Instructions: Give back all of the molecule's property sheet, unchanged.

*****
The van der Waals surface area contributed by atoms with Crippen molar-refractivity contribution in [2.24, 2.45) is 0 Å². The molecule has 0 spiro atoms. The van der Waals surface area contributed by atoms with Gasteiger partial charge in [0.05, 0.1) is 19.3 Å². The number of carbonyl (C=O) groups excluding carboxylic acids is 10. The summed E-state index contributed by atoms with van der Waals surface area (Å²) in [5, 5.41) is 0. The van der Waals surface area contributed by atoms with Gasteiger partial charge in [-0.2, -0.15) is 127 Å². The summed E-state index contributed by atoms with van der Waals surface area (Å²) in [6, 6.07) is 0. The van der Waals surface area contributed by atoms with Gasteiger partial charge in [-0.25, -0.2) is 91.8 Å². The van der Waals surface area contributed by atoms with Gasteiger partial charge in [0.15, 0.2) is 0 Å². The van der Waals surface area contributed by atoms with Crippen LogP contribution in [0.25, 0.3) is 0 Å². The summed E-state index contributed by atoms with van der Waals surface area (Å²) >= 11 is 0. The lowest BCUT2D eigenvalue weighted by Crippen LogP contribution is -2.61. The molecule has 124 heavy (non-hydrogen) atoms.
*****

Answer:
The van der Waals surface area contributed by atoms with Crippen molar-refractivity contribution in [2.24, 2.45) is 0 Å². The molecule has 0 spiro atoms. The van der Waals surface area contributed by atoms with Gasteiger partial charge in [0.05, 0.1) is 19.3 Å². The number of carbonyl (C=O) groups excluding carboxylic acids is 10. The summed E-state index contributed by atoms with van der Waals surface area (Å²) in [5, 5.41) is 0. The van der Waals surface area contributed by atoms with Gasteiger partial charge in [-0.2, -0.15) is 127 Å². The summed E-state index contributed by atoms with van der Waals surface area (Å²) in [6, 6.07) is 0. The van der Waals surface area contributed by atoms with Gasteiger partial charge in [-0.25, -0.2) is 91.8 Å². The van der Waals surface area contributed by atoms with Gasteiger partial charge in [0.15, 0.2) is 0 Å². The van der Waals surface area contributed by atoms with Crippen LogP contribution in [0.25, 0.3) is 0 Å². The summed E-state index contributed by atoms with van der Waals surface area (Å²) >= 11 is 0. The lowest BCUT2D eigenvalue weighted by Crippen LogP contribution is -2.61. The molecule has 124 heavy (non-hydrogen) atoms.